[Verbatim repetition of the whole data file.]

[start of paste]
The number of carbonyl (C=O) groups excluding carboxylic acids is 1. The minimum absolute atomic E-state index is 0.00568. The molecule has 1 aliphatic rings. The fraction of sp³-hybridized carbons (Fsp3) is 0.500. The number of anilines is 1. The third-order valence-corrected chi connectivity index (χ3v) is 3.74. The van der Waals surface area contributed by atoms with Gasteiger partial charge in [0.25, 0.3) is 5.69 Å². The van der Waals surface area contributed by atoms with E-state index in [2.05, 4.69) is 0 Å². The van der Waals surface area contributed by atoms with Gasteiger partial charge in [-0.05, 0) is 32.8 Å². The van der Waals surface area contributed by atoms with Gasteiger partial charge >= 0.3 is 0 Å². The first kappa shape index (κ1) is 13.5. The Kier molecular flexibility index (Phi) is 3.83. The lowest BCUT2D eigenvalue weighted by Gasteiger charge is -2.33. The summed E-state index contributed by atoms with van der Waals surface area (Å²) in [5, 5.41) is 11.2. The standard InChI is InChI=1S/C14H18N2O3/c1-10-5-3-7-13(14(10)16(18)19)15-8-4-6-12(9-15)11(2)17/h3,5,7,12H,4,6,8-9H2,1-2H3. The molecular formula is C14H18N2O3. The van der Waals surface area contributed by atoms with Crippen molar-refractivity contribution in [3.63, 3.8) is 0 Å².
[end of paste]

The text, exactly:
The number of carbonyl (C=O) groups excluding carboxylic acids is 1. The minimum absolute atomic E-state index is 0.00568. The molecule has 1 aliphatic rings. The fraction of sp³-hybridized carbons (Fsp3) is 0.500. The number of anilines is 1. The third-order valence-corrected chi connectivity index (χ3v) is 3.74. The van der Waals surface area contributed by atoms with Gasteiger partial charge in [0.25, 0.3) is 5.69 Å². The van der Waals surface area contributed by atoms with E-state index in [2.05, 4.69) is 0 Å². The van der Waals surface area contributed by atoms with Gasteiger partial charge in [-0.05, 0) is 32.8 Å². The van der Waals surface area contributed by atoms with Gasteiger partial charge >= 0.3 is 0 Å². The first kappa shape index (κ1) is 13.5. The Kier molecular flexibility index (Phi) is 3.83. The lowest BCUT2D eigenvalue weighted by Gasteiger charge is -2.33. The summed E-state index contributed by atoms with van der Waals surface area (Å²) in [5, 5.41) is 11.2. The standard InChI is InChI=1S/C14H18N2O3/c1-10-5-3-7-13(14(10)16(18)19)15-8-4-6-12(9-15)11(2)17/h3,5,7,12H,4,6,8-9H2,1-2H3. The molecular formula is C14H18N2O3. The van der Waals surface area contributed by atoms with Crippen molar-refractivity contribution in [3.63, 3.8) is 0 Å².